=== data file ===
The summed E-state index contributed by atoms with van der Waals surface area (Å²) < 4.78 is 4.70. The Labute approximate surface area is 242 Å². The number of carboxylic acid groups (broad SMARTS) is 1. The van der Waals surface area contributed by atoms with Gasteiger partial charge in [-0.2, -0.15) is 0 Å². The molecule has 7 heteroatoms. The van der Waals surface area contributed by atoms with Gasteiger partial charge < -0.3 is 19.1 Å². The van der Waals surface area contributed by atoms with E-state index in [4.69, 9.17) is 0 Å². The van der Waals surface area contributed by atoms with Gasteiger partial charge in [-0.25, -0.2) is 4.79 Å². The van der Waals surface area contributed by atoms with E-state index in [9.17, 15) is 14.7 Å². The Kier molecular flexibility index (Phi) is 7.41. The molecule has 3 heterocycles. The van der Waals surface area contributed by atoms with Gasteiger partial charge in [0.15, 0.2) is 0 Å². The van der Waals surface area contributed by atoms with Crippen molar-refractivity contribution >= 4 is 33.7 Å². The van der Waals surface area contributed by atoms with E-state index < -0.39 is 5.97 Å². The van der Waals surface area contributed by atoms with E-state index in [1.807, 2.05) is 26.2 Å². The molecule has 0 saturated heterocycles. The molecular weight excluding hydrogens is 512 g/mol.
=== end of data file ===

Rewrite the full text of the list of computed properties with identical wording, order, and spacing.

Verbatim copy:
The summed E-state index contributed by atoms with van der Waals surface area (Å²) < 4.78 is 4.70. The Labute approximate surface area is 242 Å². The number of carboxylic acid groups (broad SMARTS) is 1. The van der Waals surface area contributed by atoms with Gasteiger partial charge in [-0.2, -0.15) is 0 Å². The molecule has 7 heteroatoms. The van der Waals surface area contributed by atoms with Gasteiger partial charge < -0.3 is 19.1 Å². The van der Waals surface area contributed by atoms with E-state index in [4.69, 9.17) is 0 Å². The van der Waals surface area contributed by atoms with Gasteiger partial charge in [-0.25, -0.2) is 4.79 Å². The van der Waals surface area contributed by atoms with E-state index in [9.17, 15) is 14.7 Å². The Kier molecular flexibility index (Phi) is 7.41. The molecule has 3 heterocycles. The van der Waals surface area contributed by atoms with Gasteiger partial charge in [0.15, 0.2) is 0 Å². The van der Waals surface area contributed by atoms with Crippen molar-refractivity contribution >= 4 is 33.7 Å². The van der Waals surface area contributed by atoms with E-state index < -0.39 is 5.97 Å². The van der Waals surface area contributed by atoms with E-state index in [1.807, 2.05) is 26.2 Å². The molecule has 0 saturated heterocycles. The molecular weight excluding hydrogens is 512 g/mol.